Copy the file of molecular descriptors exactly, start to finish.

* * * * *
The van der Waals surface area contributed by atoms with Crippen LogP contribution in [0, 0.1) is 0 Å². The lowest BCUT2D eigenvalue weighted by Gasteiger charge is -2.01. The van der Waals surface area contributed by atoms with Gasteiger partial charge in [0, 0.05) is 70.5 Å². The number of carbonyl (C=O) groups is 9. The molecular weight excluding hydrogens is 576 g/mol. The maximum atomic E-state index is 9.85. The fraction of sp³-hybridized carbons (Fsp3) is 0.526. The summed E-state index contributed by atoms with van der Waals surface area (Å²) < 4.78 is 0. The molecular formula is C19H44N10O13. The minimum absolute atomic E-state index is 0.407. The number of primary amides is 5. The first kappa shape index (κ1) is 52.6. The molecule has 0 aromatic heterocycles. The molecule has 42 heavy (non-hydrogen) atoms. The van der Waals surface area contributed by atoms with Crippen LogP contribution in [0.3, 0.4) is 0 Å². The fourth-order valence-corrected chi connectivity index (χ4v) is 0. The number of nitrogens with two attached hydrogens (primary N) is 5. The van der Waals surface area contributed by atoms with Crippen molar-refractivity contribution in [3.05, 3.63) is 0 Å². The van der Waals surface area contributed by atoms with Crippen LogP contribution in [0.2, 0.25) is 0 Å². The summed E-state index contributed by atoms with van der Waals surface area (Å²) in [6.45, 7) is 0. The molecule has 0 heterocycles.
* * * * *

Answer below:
The van der Waals surface area contributed by atoms with Crippen LogP contribution in [0, 0.1) is 0 Å². The lowest BCUT2D eigenvalue weighted by Gasteiger charge is -2.01. The van der Waals surface area contributed by atoms with Gasteiger partial charge in [0, 0.05) is 70.5 Å². The number of carbonyl (C=O) groups is 9. The molecular weight excluding hydrogens is 576 g/mol. The maximum atomic E-state index is 9.85. The fraction of sp³-hybridized carbons (Fsp3) is 0.526. The summed E-state index contributed by atoms with van der Waals surface area (Å²) < 4.78 is 0. The molecular formula is C19H44N10O13. The minimum absolute atomic E-state index is 0.407. The number of primary amides is 5. The first kappa shape index (κ1) is 52.6. The molecule has 0 aromatic heterocycles. The molecule has 42 heavy (non-hydrogen) atoms. The van der Waals surface area contributed by atoms with Crippen LogP contribution in [0.3, 0.4) is 0 Å². The fourth-order valence-corrected chi connectivity index (χ4v) is 0. The number of nitrogens with two attached hydrogens (primary N) is 5. The van der Waals surface area contributed by atoms with Crippen molar-refractivity contribution in [3.05, 3.63) is 0 Å². The van der Waals surface area contributed by atoms with Crippen LogP contribution in [0.2, 0.25) is 0 Å². The summed E-state index contributed by atoms with van der Waals surface area (Å²) in [6.45, 7) is 0. The molecule has 0 heterocycles.